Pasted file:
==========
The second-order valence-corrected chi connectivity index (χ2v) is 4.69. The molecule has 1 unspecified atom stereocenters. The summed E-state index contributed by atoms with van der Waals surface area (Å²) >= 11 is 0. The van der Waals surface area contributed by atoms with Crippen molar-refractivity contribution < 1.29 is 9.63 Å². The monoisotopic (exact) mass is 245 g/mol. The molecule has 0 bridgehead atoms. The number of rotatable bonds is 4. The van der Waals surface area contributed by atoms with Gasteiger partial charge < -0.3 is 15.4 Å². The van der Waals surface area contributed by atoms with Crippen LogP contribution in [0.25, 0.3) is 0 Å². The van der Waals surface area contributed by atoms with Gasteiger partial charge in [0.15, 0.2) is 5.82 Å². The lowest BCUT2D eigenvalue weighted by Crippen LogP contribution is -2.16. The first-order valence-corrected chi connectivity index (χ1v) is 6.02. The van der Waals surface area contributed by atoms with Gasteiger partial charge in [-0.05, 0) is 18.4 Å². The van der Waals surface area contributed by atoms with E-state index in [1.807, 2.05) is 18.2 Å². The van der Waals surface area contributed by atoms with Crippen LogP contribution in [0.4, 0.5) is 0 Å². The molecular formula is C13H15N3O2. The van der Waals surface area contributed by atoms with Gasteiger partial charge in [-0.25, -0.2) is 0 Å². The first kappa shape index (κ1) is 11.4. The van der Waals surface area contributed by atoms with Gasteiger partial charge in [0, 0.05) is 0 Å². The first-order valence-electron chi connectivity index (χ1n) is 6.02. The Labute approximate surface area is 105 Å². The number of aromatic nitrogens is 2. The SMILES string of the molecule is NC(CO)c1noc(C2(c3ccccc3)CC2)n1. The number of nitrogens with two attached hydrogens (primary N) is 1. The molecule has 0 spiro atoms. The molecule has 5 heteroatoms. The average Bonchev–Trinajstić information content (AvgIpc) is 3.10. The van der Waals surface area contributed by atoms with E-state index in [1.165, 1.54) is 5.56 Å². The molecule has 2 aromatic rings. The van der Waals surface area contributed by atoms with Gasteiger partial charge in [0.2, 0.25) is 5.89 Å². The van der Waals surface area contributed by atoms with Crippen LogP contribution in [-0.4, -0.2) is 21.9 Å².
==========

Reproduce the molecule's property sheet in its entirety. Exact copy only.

The second-order valence-corrected chi connectivity index (χ2v) is 4.69. The molecule has 1 unspecified atom stereocenters. The summed E-state index contributed by atoms with van der Waals surface area (Å²) >= 11 is 0. The van der Waals surface area contributed by atoms with Crippen molar-refractivity contribution < 1.29 is 9.63 Å². The monoisotopic (exact) mass is 245 g/mol. The molecule has 0 bridgehead atoms. The number of rotatable bonds is 4. The van der Waals surface area contributed by atoms with Gasteiger partial charge < -0.3 is 15.4 Å². The van der Waals surface area contributed by atoms with Crippen LogP contribution in [0.25, 0.3) is 0 Å². The van der Waals surface area contributed by atoms with Gasteiger partial charge in [0.15, 0.2) is 5.82 Å². The lowest BCUT2D eigenvalue weighted by Crippen LogP contribution is -2.16. The first-order valence-corrected chi connectivity index (χ1v) is 6.02. The van der Waals surface area contributed by atoms with Gasteiger partial charge in [-0.05, 0) is 18.4 Å². The van der Waals surface area contributed by atoms with E-state index in [1.807, 2.05) is 18.2 Å². The van der Waals surface area contributed by atoms with Crippen LogP contribution in [0.4, 0.5) is 0 Å². The molecular formula is C13H15N3O2. The van der Waals surface area contributed by atoms with Gasteiger partial charge in [-0.25, -0.2) is 0 Å². The first kappa shape index (κ1) is 11.4. The van der Waals surface area contributed by atoms with Gasteiger partial charge in [0, 0.05) is 0 Å². The first-order valence-electron chi connectivity index (χ1n) is 6.02. The Labute approximate surface area is 105 Å². The number of aromatic nitrogens is 2. The SMILES string of the molecule is NC(CO)c1noc(C2(c3ccccc3)CC2)n1. The number of nitrogens with two attached hydrogens (primary N) is 1. The molecule has 0 spiro atoms. The molecule has 5 heteroatoms. The average Bonchev–Trinajstić information content (AvgIpc) is 3.10. The van der Waals surface area contributed by atoms with E-state index in [1.165, 1.54) is 5.56 Å². The molecule has 2 aromatic rings. The van der Waals surface area contributed by atoms with Gasteiger partial charge in [0.2, 0.25) is 5.89 Å². The van der Waals surface area contributed by atoms with Crippen LogP contribution in [-0.4, -0.2) is 21.9 Å².